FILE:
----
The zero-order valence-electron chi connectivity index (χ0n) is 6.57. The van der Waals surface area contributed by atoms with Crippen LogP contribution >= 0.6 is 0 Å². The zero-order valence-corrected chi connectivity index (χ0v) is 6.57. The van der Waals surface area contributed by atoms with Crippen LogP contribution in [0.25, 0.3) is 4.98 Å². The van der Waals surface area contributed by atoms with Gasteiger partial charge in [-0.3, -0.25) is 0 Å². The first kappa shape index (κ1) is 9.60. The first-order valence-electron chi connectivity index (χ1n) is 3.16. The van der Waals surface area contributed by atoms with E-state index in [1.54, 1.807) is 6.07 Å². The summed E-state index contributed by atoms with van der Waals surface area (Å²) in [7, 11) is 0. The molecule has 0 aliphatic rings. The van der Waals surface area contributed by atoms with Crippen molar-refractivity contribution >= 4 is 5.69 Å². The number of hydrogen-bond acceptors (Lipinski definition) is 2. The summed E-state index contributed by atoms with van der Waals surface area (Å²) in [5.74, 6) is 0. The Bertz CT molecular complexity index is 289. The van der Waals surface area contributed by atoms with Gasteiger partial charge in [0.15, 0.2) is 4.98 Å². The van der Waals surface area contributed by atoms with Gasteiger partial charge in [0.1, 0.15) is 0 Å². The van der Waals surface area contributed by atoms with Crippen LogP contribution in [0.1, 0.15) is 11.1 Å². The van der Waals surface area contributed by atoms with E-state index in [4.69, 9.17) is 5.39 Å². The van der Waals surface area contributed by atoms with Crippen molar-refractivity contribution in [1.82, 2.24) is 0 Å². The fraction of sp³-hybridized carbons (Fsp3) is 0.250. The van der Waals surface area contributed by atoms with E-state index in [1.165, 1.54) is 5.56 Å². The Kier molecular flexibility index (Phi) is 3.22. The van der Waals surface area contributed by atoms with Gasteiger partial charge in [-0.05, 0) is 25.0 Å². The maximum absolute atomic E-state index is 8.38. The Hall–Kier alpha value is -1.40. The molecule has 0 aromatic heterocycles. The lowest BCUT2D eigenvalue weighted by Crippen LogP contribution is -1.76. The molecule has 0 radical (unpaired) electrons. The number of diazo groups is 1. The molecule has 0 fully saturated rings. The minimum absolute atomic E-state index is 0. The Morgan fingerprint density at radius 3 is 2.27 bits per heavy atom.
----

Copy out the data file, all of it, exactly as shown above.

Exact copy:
The zero-order valence-electron chi connectivity index (χ0n) is 6.57. The van der Waals surface area contributed by atoms with Crippen LogP contribution >= 0.6 is 0 Å². The zero-order valence-corrected chi connectivity index (χ0v) is 6.57. The van der Waals surface area contributed by atoms with Crippen LogP contribution in [0.25, 0.3) is 4.98 Å². The van der Waals surface area contributed by atoms with Gasteiger partial charge in [-0.3, -0.25) is 0 Å². The first kappa shape index (κ1) is 9.60. The first-order valence-electron chi connectivity index (χ1n) is 3.16. The van der Waals surface area contributed by atoms with E-state index in [1.54, 1.807) is 6.07 Å². The summed E-state index contributed by atoms with van der Waals surface area (Å²) in [7, 11) is 0. The molecule has 0 aliphatic rings. The van der Waals surface area contributed by atoms with Crippen molar-refractivity contribution >= 4 is 5.69 Å². The number of hydrogen-bond acceptors (Lipinski definition) is 2. The summed E-state index contributed by atoms with van der Waals surface area (Å²) in [5.74, 6) is 0. The Bertz CT molecular complexity index is 289. The van der Waals surface area contributed by atoms with Gasteiger partial charge in [0.15, 0.2) is 4.98 Å². The van der Waals surface area contributed by atoms with Gasteiger partial charge in [0.1, 0.15) is 0 Å². The van der Waals surface area contributed by atoms with Crippen LogP contribution in [0.1, 0.15) is 11.1 Å². The van der Waals surface area contributed by atoms with E-state index in [4.69, 9.17) is 5.39 Å². The van der Waals surface area contributed by atoms with Crippen molar-refractivity contribution in [1.82, 2.24) is 0 Å². The fraction of sp³-hybridized carbons (Fsp3) is 0.250. The van der Waals surface area contributed by atoms with E-state index in [1.165, 1.54) is 5.56 Å². The Kier molecular flexibility index (Phi) is 3.22. The van der Waals surface area contributed by atoms with Gasteiger partial charge in [-0.05, 0) is 25.0 Å². The maximum absolute atomic E-state index is 8.38. The Hall–Kier alpha value is -1.40. The molecule has 0 aromatic heterocycles. The lowest BCUT2D eigenvalue weighted by Crippen LogP contribution is -1.76. The molecule has 0 radical (unpaired) electrons. The number of diazo groups is 1. The molecule has 0 fully saturated rings. The minimum absolute atomic E-state index is 0. The Morgan fingerprint density at radius 3 is 2.27 bits per heavy atom.